Timeline of Shame: Decades of DeCoster Egg Factory Violations


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1949: Jack DeCoster, age 16, first takes responsibility for 150 hens on his family's farm in Turner. "He started with a chicken coop when he was in high school," James Tierney, who repeatedly prosecuted DeCoster in the '80s as Maine's District Attorney, told me. "Chickens reproduce, so he'd get more eggs, and collect the eggs himself, and he grew that way." Locals speak with a mixture of awe and scorn about the man who built an empire from scratch in their backyards—and who has also shown, as one resident told me, a willingness to "screw even his best friend to the wall for a buck." Another resident, who's known DeCoster all her life, told me, "It was always his ambition—to be the largest egg producer. He just kept going and going, until he got too big. Out-of-control big."

1961: Having grown his operation steadily every year, DeCoster founds Quality Egg in Turner, the business that will grow into the modern-day giant.

1967: DeCoster begins building his first commercial barn across the street, large enough to hold 30,000 hens. Residents recall the late '60s and early '70s as a period of unchecked expansion, with DeCoster putting up as many buildings as possible, whether or not he had state approval.

Spring 1975: James Tierney, then Majority Leader in the Maine's State Legislature, proposes legislation meant to force DeCoster to adhere to minimum wage laws. In Maine, some agricultural companies are exempt from minimum wage, but Tierney's new law "created an exemption from the exemption"—any farm that has more than 300,000 laying birds now has to pay all workers minimum wage. The new rules, he told me, specifically targeted DeCoster, whom Tierney felt was running an assembly-line-based factory operation and not a traditional farm. The bill passed, and by 1976, DeCoster was forced to pay the minimum wage. Tierney cites it as a watershed moment—after the legislation, DeCoster began to look for property in other states.

1976: DeCoster is fined $16,500 by government regulators who show that Quality Egg truckers, under DeCoster's supervision, have been doctoring their log books. The logs claim truckers have worked only the federal limit of hours—when they have actually worked far longer shifts.

November 1978: 27 DeCoster employees are fired after walking out in protest of low wages and poor working conditions. A Maine judge decrees that the workers be restored to their roles, and orders DeCoster to desist "interfering with or restraining" their attempts to unionize.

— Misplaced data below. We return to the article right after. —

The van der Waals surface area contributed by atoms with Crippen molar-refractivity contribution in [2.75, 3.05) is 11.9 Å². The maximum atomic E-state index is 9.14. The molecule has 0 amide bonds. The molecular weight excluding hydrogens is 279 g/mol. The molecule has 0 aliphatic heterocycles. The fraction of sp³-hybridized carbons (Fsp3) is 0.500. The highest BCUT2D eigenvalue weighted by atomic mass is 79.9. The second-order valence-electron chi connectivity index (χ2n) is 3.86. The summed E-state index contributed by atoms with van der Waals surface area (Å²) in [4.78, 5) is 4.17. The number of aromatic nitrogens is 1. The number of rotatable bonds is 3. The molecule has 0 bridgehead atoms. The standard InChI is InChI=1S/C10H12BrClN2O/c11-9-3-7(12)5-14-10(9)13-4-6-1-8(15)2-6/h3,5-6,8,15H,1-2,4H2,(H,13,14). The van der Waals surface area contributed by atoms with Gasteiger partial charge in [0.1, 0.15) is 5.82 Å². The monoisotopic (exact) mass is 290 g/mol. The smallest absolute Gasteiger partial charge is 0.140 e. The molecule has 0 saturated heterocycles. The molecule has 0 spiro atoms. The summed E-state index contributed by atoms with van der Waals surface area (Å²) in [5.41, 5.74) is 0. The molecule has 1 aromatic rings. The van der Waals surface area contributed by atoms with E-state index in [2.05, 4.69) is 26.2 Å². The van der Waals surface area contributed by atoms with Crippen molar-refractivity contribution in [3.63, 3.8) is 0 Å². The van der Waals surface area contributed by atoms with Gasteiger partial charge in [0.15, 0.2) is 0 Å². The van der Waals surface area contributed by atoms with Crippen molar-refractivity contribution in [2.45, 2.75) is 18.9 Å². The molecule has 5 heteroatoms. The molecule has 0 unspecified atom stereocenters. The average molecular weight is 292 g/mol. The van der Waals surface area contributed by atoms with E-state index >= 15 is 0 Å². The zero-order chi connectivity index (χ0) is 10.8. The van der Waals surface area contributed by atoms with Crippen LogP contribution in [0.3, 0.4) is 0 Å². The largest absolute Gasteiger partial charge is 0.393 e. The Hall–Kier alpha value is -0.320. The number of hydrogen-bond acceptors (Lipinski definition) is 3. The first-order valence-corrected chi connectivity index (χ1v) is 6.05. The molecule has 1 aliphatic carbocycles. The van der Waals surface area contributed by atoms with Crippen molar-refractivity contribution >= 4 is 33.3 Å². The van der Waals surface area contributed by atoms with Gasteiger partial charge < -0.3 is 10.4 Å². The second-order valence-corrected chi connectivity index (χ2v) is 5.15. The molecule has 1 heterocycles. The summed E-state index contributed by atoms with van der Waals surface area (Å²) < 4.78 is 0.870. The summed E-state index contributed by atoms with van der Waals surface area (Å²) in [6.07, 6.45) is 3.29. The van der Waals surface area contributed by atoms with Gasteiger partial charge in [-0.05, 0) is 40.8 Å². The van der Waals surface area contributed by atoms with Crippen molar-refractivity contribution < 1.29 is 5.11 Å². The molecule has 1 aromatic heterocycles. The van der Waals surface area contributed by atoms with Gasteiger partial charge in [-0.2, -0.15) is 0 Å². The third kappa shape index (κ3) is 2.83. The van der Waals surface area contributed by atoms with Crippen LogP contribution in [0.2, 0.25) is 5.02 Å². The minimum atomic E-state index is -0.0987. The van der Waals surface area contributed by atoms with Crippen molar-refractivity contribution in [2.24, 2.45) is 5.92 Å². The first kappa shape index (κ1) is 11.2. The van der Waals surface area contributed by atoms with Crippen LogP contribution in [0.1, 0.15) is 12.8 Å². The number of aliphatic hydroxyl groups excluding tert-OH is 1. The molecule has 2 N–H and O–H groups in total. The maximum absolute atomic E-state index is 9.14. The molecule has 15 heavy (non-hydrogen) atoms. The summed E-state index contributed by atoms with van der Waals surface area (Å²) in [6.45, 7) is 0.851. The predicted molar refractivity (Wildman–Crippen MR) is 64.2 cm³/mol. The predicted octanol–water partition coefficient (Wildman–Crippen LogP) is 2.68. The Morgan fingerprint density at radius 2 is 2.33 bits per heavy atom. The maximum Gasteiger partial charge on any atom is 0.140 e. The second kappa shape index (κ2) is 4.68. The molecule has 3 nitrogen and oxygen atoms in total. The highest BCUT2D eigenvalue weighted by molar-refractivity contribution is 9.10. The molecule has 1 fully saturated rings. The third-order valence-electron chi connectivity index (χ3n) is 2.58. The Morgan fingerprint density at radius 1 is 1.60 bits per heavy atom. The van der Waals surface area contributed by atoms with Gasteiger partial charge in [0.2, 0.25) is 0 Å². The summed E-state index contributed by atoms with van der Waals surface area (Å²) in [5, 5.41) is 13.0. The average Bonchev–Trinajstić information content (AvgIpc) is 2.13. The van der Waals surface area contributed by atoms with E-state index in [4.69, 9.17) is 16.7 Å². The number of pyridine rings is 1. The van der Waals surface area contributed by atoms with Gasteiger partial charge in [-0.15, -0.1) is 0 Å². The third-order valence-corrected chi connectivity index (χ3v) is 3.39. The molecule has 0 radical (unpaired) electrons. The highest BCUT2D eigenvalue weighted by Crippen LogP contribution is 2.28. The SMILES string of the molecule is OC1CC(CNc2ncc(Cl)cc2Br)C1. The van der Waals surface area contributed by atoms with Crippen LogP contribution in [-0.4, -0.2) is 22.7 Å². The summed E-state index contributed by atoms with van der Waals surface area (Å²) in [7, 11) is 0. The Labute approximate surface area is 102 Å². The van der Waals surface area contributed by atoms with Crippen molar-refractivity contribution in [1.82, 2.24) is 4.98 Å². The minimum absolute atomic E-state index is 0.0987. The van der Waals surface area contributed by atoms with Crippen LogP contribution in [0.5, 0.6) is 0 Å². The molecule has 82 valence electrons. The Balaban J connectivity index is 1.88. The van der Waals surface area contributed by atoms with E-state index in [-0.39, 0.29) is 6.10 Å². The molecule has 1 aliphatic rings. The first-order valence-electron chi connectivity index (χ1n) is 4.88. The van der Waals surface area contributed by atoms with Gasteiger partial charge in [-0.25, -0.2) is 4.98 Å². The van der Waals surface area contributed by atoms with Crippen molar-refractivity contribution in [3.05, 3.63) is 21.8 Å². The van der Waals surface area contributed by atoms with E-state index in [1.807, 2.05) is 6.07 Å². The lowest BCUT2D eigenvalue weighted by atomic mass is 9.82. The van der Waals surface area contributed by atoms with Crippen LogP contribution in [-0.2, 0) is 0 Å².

May 1979: Though Maine allows child labor in agricultural contexts, lawmakers vote to ban child labor "involving hazardous machinery" for industrial food processing as a result of alleged injuries on DeCoster's premises. DeCoster publicly comes out against the measure, according to The Washington Post, saying he has been unfairly targeted.

June 1979: Twenty-seven Turner residents file a $5 million suit against DeCoster for creating a widespread beetle infestation that spread to their homes. Some of the plaintiffs report invasions of thousands of beetles. DeCoster brought the insects in to help control growing fly problems in his chicken houses' manure pits. "We didn't know they would leave the [laying] houses," The Washington Post quotes him as saying.

August 30, 1979: Facing increasing legal scrutiny in Maine, DeCoster announces the sale of DeCoster Egg Farms, Inc. to Acton Food Services Corporation. The Massachusetts-based snack-food and cable television company buys DeCoster's Maine facilities, including livestock and machinery, for $17.2 million. DeCoster keeps a hand in the region with Maine Egg Producers, a spin-off company; his name is mentioned specifically in litigation during this period. His full-time focus becomes a newly built Maryland operation.

1980: On Route 4 in Turner, across from DeCoster's facilities, the fly problem has become severe. Flies are so thick in the summer that even mundane tasks like unloading groceries become unbearably arduous. Outdoor spaces like pools and picnic tables are unusable. "Sometimes the flies would cover my screen door completely, or the whole back wall of my house," Jerry Moulin, who eventually became lead plaintiff in a related 2002 environmental suit against DeCoster told me. Spraying and flypaper don't help. A group of residents begins to reach out to their local governments, to no avail. "We went to the state agriculture department, and they were no help to us," another future plaintiff, who wanted to be quoted anonymously, told me. "We went to our town, state, and federal representatives—nobody would help us. At our selectman meetings, we would at times almost be laughed at by those officials." In her view, DeCoster's big tax dollars were a boon in the eyes of regulators—no one wanted to get in the way.

May 2, 1980: The U.S. Department of Labor files a civil action against DeCoster Egg Farms, Inc. and Maine Egg Producers, and Jack DeCoster is also named personally in the suit. The complaint alleges that the defendants "have violated the minimum wage, overtime and record-keeping provisions of the Fair Labor Standards Act since May 1st, 1977, and, since January 29, 1978, have violated provisions of the Act prohibiting the use of oppressive child labor." One portion of the case accuses DeCoster of employing five 11-year-olds and a 9-year-old in his facilities.

NEXT: 1985 - 1997: "Egregious and willful violations"

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Joe Fassler is a writer based in Brooklyn. His fiction has appeared in The Boston Review, and he regularly interviews authors for The Lit Show. In 2011, his reporting for TheAtlantic.com was a finalist for a James Beard Foundation Award in Journalism.

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